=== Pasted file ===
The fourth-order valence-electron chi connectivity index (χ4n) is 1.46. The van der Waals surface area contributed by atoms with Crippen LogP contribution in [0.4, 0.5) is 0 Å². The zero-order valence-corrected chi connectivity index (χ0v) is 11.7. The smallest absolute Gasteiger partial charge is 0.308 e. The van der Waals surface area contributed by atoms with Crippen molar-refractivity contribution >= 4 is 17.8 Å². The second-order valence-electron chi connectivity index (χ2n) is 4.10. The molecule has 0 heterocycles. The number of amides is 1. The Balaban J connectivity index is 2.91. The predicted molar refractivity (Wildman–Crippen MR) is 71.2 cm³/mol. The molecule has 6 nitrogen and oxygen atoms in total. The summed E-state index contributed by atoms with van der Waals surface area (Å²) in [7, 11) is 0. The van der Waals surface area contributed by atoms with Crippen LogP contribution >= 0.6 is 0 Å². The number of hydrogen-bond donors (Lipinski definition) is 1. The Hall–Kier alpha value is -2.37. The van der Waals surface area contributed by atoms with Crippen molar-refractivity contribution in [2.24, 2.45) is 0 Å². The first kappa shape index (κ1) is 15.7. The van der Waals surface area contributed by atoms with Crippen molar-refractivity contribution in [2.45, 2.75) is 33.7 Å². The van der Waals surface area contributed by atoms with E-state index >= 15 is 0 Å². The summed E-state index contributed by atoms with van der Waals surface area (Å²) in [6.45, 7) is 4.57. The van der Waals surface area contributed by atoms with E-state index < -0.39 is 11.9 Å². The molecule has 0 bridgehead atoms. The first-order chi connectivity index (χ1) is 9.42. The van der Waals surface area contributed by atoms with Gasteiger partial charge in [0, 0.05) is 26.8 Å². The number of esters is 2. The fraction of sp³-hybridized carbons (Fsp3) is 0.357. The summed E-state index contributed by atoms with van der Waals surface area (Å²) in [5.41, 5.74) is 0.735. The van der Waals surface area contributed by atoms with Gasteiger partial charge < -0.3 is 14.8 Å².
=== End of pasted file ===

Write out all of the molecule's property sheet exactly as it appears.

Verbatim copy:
The fourth-order valence-electron chi connectivity index (χ4n) is 1.46. The van der Waals surface area contributed by atoms with Crippen LogP contribution in [0.4, 0.5) is 0 Å². The zero-order valence-corrected chi connectivity index (χ0v) is 11.7. The smallest absolute Gasteiger partial charge is 0.308 e. The van der Waals surface area contributed by atoms with Crippen molar-refractivity contribution >= 4 is 17.8 Å². The second-order valence-electron chi connectivity index (χ2n) is 4.10. The molecule has 0 heterocycles. The number of amides is 1. The Balaban J connectivity index is 2.91. The predicted molar refractivity (Wildman–Crippen MR) is 71.2 cm³/mol. The molecule has 6 nitrogen and oxygen atoms in total. The summed E-state index contributed by atoms with van der Waals surface area (Å²) in [7, 11) is 0. The van der Waals surface area contributed by atoms with Crippen LogP contribution >= 0.6 is 0 Å². The number of hydrogen-bond donors (Lipinski definition) is 1. The Hall–Kier alpha value is -2.37. The van der Waals surface area contributed by atoms with Crippen molar-refractivity contribution in [2.24, 2.45) is 0 Å². The first kappa shape index (κ1) is 15.7. The van der Waals surface area contributed by atoms with Crippen molar-refractivity contribution in [2.45, 2.75) is 33.7 Å². The van der Waals surface area contributed by atoms with E-state index >= 15 is 0 Å². The summed E-state index contributed by atoms with van der Waals surface area (Å²) in [6.45, 7) is 4.57. The van der Waals surface area contributed by atoms with E-state index < -0.39 is 11.9 Å². The molecule has 0 bridgehead atoms. The first-order chi connectivity index (χ1) is 9.42. The van der Waals surface area contributed by atoms with Gasteiger partial charge in [0, 0.05) is 26.8 Å². The number of esters is 2. The fraction of sp³-hybridized carbons (Fsp3) is 0.357. The summed E-state index contributed by atoms with van der Waals surface area (Å²) in [5.41, 5.74) is 0.735. The van der Waals surface area contributed by atoms with Gasteiger partial charge < -0.3 is 14.8 Å².